Lately, I have been really, REALLY stressed about my body. I think about how important it used to be to document every part of my life on the internet, and therefore how important it was to look cute and “photo ready” everywhere you went with anyone who might snap a shot. And then I think about how few pictures I have been in since I graduated college. Yeah, a lot of that is just because the whole friendly “POST LAST NIGHT’S PICS BIATCH” wall-nudge is gone. And because I have way fewer friends out here than in school.
If I’m honest, though, the big reason is because lately, EVERY photo I see of myself is bad. Gross. A terrible angle. My face looks so chubby, my arm looks gigantic, WHY AM I SO WIDE. UNTAG. Any girls out there feeling me on this? And then, thanks to that dear ol’ pal Facebook, who probably started the whole thing, I’m able to go back and look at pictures of myself from high school…or worse, from my sophomore year of college, when I was an athlete and still consuming probably 1/4 of what I should have been. I get jealous of that girl. It’s so wrong. I wonder why I can’t have the willpower to have only a Coke Zero for lunch and 1/2 a packet of plain Ramen noodles for dinner. Why I couldn’t have kept fitting into my SIZE 1 shorts (purchased in 9th grade) from Hollister into my twenties, like I could when I was 19. Why I can’t be the skinniest out of my friends.
…AND THAT’S WHEN I HAVE TO CALL BULLSHIT ON MYSELF. Why? Because I am now aware that that diet was horrible and I was really no happier knowing exactly how many calories I’d had in a day. Because, um, I am not a child who should be wearing tiny shorts anymore. In fact, it’s because I am a woman now—and that involves taking responsibility for my personal health. I gained probably ten pounds of muscle all in all from rowing in college and you know what? I discovered that being strong could feel better than being skinny, and I couldn’t really remain competitive if I refused to do it right. I got into it—I lifted, I sprinted, I worked really hard to push my body through things I never thought it could do. I was proud. I finally began fighting back at whatever had told me I didn’t deserve to love my body.
So why, now, do I return from that place of strength to this feeling of utter disappointment with the way I look? Well, I don’t really know the answer to that. It doesn’t add up, since I try to treat my body right by eating well and exercising. My body fat percentage is fairly low, and honestly I don’t really weigh any differently on the scale.
Still, It’s not as if you can just banish years of disordered thoughts all together, try as I might. After all, I’m older, more educated on what’s actually healthy, and really committed to a healthy lifestyle, maybe I can just consider it all an embarrassing part of my past. Right? Of course, it doesn’t really work that way, I know, and I’m left feeling so defeated, wondering if I’m doomed to hate my body forever.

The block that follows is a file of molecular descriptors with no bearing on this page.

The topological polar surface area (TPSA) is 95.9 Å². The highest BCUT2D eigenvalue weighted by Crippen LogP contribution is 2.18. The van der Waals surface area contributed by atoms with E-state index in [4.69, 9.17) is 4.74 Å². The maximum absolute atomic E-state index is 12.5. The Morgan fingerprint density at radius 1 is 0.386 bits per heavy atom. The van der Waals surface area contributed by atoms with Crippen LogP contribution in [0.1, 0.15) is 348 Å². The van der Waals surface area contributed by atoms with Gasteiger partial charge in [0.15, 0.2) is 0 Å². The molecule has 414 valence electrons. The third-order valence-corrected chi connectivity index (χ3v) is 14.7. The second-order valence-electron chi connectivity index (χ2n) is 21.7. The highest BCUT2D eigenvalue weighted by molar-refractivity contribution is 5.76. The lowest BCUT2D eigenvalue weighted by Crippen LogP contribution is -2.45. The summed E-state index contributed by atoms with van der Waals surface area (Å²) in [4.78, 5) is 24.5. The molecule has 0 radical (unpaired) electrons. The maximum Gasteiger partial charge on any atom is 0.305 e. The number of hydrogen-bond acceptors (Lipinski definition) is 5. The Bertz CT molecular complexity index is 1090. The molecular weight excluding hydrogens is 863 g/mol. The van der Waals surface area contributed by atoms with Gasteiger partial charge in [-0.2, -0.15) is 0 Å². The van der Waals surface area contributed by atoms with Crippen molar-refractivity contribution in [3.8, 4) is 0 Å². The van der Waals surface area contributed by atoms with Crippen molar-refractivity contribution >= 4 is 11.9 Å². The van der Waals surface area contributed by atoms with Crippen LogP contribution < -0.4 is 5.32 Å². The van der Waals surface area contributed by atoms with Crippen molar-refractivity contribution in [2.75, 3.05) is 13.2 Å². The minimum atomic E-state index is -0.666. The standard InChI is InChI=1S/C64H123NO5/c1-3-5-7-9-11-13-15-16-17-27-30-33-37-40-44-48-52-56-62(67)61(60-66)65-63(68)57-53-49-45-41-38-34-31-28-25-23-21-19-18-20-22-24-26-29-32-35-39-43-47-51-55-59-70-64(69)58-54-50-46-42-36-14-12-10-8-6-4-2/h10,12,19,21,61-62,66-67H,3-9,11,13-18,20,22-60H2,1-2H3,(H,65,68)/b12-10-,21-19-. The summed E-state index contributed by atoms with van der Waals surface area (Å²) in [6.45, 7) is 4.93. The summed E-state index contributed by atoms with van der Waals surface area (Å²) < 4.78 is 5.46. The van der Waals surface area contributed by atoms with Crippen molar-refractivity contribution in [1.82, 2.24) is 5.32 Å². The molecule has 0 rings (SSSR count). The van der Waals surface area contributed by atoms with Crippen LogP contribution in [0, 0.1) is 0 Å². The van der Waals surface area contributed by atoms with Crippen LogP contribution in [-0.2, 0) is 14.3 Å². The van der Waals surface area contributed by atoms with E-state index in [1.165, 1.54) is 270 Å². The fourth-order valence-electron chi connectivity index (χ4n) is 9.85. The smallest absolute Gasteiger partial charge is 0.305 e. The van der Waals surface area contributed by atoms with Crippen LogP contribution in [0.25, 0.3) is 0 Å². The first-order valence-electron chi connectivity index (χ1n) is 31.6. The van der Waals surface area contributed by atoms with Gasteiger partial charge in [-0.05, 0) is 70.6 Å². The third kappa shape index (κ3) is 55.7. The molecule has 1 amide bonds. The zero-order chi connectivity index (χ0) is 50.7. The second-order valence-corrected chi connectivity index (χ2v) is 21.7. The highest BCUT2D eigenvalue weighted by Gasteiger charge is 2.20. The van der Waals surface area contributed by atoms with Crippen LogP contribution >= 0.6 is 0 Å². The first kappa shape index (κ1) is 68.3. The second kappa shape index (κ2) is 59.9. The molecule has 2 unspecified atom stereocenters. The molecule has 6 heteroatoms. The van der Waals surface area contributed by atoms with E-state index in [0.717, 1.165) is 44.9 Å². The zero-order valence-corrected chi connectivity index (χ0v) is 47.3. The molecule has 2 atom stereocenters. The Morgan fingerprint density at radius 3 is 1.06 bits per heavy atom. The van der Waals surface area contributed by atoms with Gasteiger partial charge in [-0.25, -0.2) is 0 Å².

Recently, I ran across that video going around of Amy Poehler advising a young girl on how not to hate her body, and how not to let her body be an extension of how she feels about herself. (Am I the only one that teared up at this!?) “Have some gratitude,” she says. And she’s so, so right.
What I can say with certainty is that, in moments of real clarity, accepting my bodydoesput me in a better place. Recognizing what is unchangeable about my frame brings a little peace. Yeah…I do lots of squats and I lift heavy. So my little pink size 1 shorts? Those days are long gone. These arms are strong—I’ll never get that bird-like limb thing that’s so popular, or anything close to a thigh gap, for that matter. My face? My cheeks are full. Even twenty pounds ago, they were full—can’t change that, either.
I have broad shoulders—um, that’s my skeleton and no amount of kale is going to change how wide it is. So when I have to reach for the size medium shirt at the store, I’ve GOT to quit slapping my wrists with that mental ruler. It’s so incredibly destructive. What’s sadder is that I’m so not alone on this. In fact, I don’t know a single girl friend of mine who doesn’t wish she could change something about how she looks. And yet, I feel really isolated all the time. I feel like I’m the only one on this planet who isn’t ready to don a bandeau under a ripped-up t-shirt at a moment’s notice, who can’t eat that chocolate without feeling the guilt, who feels like a failure when her jeans don’t button or when she has to untag that dreadful photo.
It’s really hard to remember that your quality of life isn’t reflected by that shit. At least, it doesn’t have to be. There are so many ridiculously more important things that matter more than the difference between 126 and 130, and I have GOT to remember that. Every day will bring a reminder that I am not anybody else, and how I take that message is up to me. Fine, perhaps I will never be 100% happy with how I look, but I can’t keep giving into this. Maybe one day I’ll be strong enough to knock out all that negativity—Heaven knows I’ve been training for it! ‘Til then, I guess, I’ll just be here trying to leave the resentment on the hanger and try on that happy medium.
Be a knockout.